Diminishing returns in road cycling - Your thoughts

Diminishing returns and road cycling. What are your thoughts on this? where is the limit?

PS: googling around I saw that I’m not that original after all and reddit and other forums have already pretty much the same topic(s). I’m asking about this in the most open way possible on purpose, I really want to hear your take on this.

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Not a very appealing topic :frowning:

Maybe don’t use abbreviations in the title so people know what the thread is about? :thinking:

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The thread has visits/views. Probably people clicked on the title to understand what it was about.

I guess nobody wants to talk about what’s reasonable and what’s not to pay for a bicycle xD

Oh, I thought you meant diminishing returns in terms of how much you ride, not how much you pay. I’m a cheap bastard, so probably not the right one to ask.


Yeah, that’s what the thread needed @ranlee , not people chiming in but people changing the title xD

Well, it’s certainly a start. :slightly_smiling_face:


Here’s my thoughts: Everything has diminishing returns. Whisky, for example. You get a great bottle, I mean fantastic, for under 3,000 nt. As you pay more, you often wonder why you ever did.

With the amount of exercise in cycling or any other sport I have noticed this also. Cycle 100-150km per week on some nice mountains and keep that up, and you’ll see some great improvements. You double that and…diminishing returns.

Same with how much you spend on your bike, I would imagine. But I really don’t know because I have a bottom-of-the-line bike (28,000 nt about 8 years ago). But if really EVERYTHING has diminishing returns, then I bet this does too.

Okay, why did I ever post this? Damn diminishing returns again. Post two or three times a day and it’s fun. Post 50-100 times likes some folks…diminishing returns.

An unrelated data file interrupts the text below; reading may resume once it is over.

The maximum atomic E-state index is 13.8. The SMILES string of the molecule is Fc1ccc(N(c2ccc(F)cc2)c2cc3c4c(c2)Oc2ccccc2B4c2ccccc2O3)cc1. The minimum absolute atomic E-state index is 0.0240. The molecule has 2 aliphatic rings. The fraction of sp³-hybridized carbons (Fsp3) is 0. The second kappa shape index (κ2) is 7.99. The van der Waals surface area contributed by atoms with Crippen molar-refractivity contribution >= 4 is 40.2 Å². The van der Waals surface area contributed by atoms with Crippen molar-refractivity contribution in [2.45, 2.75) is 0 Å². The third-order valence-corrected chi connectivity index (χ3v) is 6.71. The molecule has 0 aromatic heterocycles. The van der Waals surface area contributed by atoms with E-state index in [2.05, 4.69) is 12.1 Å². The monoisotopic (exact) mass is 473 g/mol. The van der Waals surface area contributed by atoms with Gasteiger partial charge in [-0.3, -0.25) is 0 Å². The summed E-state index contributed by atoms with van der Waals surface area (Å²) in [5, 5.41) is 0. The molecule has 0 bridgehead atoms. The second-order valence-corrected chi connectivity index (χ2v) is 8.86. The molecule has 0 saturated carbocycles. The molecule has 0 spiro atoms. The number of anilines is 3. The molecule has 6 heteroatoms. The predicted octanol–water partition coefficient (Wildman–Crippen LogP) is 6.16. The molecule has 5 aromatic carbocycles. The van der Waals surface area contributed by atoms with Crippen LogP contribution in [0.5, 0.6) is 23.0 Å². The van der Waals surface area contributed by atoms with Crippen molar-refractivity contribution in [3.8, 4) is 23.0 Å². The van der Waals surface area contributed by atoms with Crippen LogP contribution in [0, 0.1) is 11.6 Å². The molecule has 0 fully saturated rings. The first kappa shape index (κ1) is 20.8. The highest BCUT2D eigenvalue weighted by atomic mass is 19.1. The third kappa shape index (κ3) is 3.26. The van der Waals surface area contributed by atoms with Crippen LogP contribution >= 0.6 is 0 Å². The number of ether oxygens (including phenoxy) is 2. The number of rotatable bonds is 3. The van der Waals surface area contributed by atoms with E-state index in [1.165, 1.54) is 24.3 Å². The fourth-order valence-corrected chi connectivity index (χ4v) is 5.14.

Okay, that’s it for me today. See everyone tomorrow.

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I think this depends heavily on what do you want your bike for.
Do you compete in road cycling or triathlon?
Then, it’s probably worth it to invest in top of the line bike and gear if you want to classify to Kona, for example.
If you don’t compete, then just ride the most comfortable bike that fits your budget.

Do you do cyclotourism?
If you already have a reliable and comfortable bike for your size, then you are set.

If I do not even understand what the title is, in my own forum, I will assume no one else will. Consider it a favor, you are welcome :laughing:


I thought that this was about mileage.

I think it’s about cost?

Ditto for not understanding, Mad.
I think you pay for longevity of components and frame based on how much you ride. When i rode trails back in the old country, I used a $100CDN bike I got a police auction until I saved enough to drop 3 grand on a sweet ride that I knew I’d use a lot. I paid 30kNT for what I ride now because I shopped around and bought it as a base to upgrade components that wear out and I can justify expense based on use.

A shimano 105 group set exceeds the needs of 90% of riders.


Buy a bike as cheap as possible, makes your ‘work out’ ten times bigger as power to move it will increase tenfold compared to an expensive, light and easy rolling bike.


Wait, that’s the topic?! Huh. I thought you were asking about getting bored and less interested with cycling as time goes on.


If cycling is your passion, you don’t really think about things like diminishing returns. I spent 45,000NT on my carbon gravel bike. Is that a lot? Maybe, but I don’t think about the cost once I paid for it. I take good care of it. After a long ride, I clean it, hang it up in my living room, and I like what I see and look forward to the next ride. I don’t intend to buy another one anytime soon.

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Is your significant other jealous, or he/she also see the benefits? :slight_smile:

Not at all. She know a passionate cyclist is a passionate lover. :howyoudoin:

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I read “clitotourism”, vibrakiller :open_mouth:


Well, obviously not the title… but then they open it and voila, mystery solved.